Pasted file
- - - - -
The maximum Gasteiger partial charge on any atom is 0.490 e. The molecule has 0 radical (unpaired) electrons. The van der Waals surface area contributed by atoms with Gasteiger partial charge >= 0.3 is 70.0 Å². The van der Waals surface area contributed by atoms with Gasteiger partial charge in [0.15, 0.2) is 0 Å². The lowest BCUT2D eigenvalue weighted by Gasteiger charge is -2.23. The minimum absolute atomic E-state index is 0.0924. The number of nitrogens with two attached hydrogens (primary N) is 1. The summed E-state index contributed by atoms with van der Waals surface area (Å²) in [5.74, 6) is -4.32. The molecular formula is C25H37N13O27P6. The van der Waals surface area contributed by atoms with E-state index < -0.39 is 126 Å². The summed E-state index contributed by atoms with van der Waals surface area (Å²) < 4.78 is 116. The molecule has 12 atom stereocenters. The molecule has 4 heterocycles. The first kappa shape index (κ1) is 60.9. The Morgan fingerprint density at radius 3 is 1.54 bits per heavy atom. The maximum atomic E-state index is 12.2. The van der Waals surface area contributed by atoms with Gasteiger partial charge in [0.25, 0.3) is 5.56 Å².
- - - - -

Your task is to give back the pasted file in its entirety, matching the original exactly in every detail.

The maximum Gasteiger partial charge on any atom is 0.490 e. The molecule has 0 radical (unpaired) electrons. The van der Waals surface area contributed by atoms with Gasteiger partial charge >= 0.3 is 70.0 Å². The van der Waals surface area contributed by atoms with Gasteiger partial charge in [0.15, 0.2) is 0 Å². The lowest BCUT2D eigenvalue weighted by Gasteiger charge is -2.23. The minimum absolute atomic E-state index is 0.0924. The number of nitrogens with two attached hydrogens (primary N) is 1. The summed E-state index contributed by atoms with van der Waals surface area (Å²) in [5.74, 6) is -4.32. The molecular formula is C25H37N13O27P6. The van der Waals surface area contributed by atoms with E-state index < -0.39 is 126 Å². The summed E-state index contributed by atoms with van der Waals surface area (Å²) < 4.78 is 116. The molecule has 12 atom stereocenters. The molecule has 4 heterocycles. The first kappa shape index (κ1) is 60.9. The Morgan fingerprint density at radius 3 is 1.54 bits per heavy atom. The maximum atomic E-state index is 12.2. The van der Waals surface area contributed by atoms with Gasteiger partial charge in [0.25, 0.3) is 5.56 Å².